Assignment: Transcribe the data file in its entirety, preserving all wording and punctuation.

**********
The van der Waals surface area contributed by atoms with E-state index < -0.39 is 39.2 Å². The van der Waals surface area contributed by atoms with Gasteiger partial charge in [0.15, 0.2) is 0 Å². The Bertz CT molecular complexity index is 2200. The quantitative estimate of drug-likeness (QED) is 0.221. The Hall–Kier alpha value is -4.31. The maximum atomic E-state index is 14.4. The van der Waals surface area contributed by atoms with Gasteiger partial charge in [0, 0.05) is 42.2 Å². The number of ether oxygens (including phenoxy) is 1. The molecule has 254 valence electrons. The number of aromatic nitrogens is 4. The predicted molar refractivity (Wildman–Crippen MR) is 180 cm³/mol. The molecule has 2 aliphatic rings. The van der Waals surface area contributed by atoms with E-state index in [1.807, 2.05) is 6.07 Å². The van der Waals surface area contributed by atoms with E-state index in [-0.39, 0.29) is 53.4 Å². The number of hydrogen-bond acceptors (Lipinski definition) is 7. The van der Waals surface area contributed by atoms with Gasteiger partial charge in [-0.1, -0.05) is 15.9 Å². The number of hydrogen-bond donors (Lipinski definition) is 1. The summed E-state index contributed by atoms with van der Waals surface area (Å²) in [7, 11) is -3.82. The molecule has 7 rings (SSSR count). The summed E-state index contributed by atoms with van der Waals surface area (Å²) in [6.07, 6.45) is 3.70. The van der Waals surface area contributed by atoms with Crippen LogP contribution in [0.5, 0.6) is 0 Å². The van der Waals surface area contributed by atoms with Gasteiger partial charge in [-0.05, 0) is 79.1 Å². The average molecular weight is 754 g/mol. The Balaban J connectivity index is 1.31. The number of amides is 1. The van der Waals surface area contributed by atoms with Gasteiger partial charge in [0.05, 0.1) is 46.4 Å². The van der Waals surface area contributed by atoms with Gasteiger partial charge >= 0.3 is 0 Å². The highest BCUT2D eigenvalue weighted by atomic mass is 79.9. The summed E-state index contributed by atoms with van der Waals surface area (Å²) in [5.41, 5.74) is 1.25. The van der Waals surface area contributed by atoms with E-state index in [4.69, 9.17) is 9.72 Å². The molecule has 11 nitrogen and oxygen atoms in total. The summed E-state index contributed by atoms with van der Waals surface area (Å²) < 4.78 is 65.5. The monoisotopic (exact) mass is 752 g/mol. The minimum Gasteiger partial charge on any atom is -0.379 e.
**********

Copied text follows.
The van der Waals surface area contributed by atoms with E-state index < -0.39 is 39.2 Å². The van der Waals surface area contributed by atoms with Gasteiger partial charge in [0.15, 0.2) is 0 Å². The Bertz CT molecular complexity index is 2200. The quantitative estimate of drug-likeness (QED) is 0.221. The Hall–Kier alpha value is -4.31. The maximum atomic E-state index is 14.4. The van der Waals surface area contributed by atoms with Gasteiger partial charge in [0, 0.05) is 42.2 Å². The number of ether oxygens (including phenoxy) is 1. The molecule has 254 valence electrons. The number of aromatic nitrogens is 4. The predicted molar refractivity (Wildman–Crippen MR) is 180 cm³/mol. The molecule has 2 aliphatic rings. The van der Waals surface area contributed by atoms with E-state index in [1.807, 2.05) is 6.07 Å². The van der Waals surface area contributed by atoms with E-state index in [-0.39, 0.29) is 53.4 Å². The number of hydrogen-bond acceptors (Lipinski definition) is 7. The van der Waals surface area contributed by atoms with Gasteiger partial charge in [-0.1, -0.05) is 15.9 Å². The number of hydrogen-bond donors (Lipinski definition) is 1. The summed E-state index contributed by atoms with van der Waals surface area (Å²) in [7, 11) is -3.82. The molecule has 7 rings (SSSR count). The summed E-state index contributed by atoms with van der Waals surface area (Å²) in [6.07, 6.45) is 3.70. The van der Waals surface area contributed by atoms with Crippen LogP contribution in [0.5, 0.6) is 0 Å². The van der Waals surface area contributed by atoms with Gasteiger partial charge in [-0.05, 0) is 79.1 Å². The average molecular weight is 754 g/mol. The Balaban J connectivity index is 1.31. The number of amides is 1. The van der Waals surface area contributed by atoms with Gasteiger partial charge in [0.05, 0.1) is 46.4 Å². The van der Waals surface area contributed by atoms with Gasteiger partial charge >= 0.3 is 0 Å². The highest BCUT2D eigenvalue weighted by atomic mass is 79.9. The summed E-state index contributed by atoms with van der Waals surface area (Å²) in [5.41, 5.74) is 1.25. The van der Waals surface area contributed by atoms with E-state index in [4.69, 9.17) is 9.72 Å². The molecule has 11 nitrogen and oxygen atoms in total. The summed E-state index contributed by atoms with van der Waals surface area (Å²) < 4.78 is 65.5. The monoisotopic (exact) mass is 752 g/mol. The minimum Gasteiger partial charge on any atom is -0.379 e.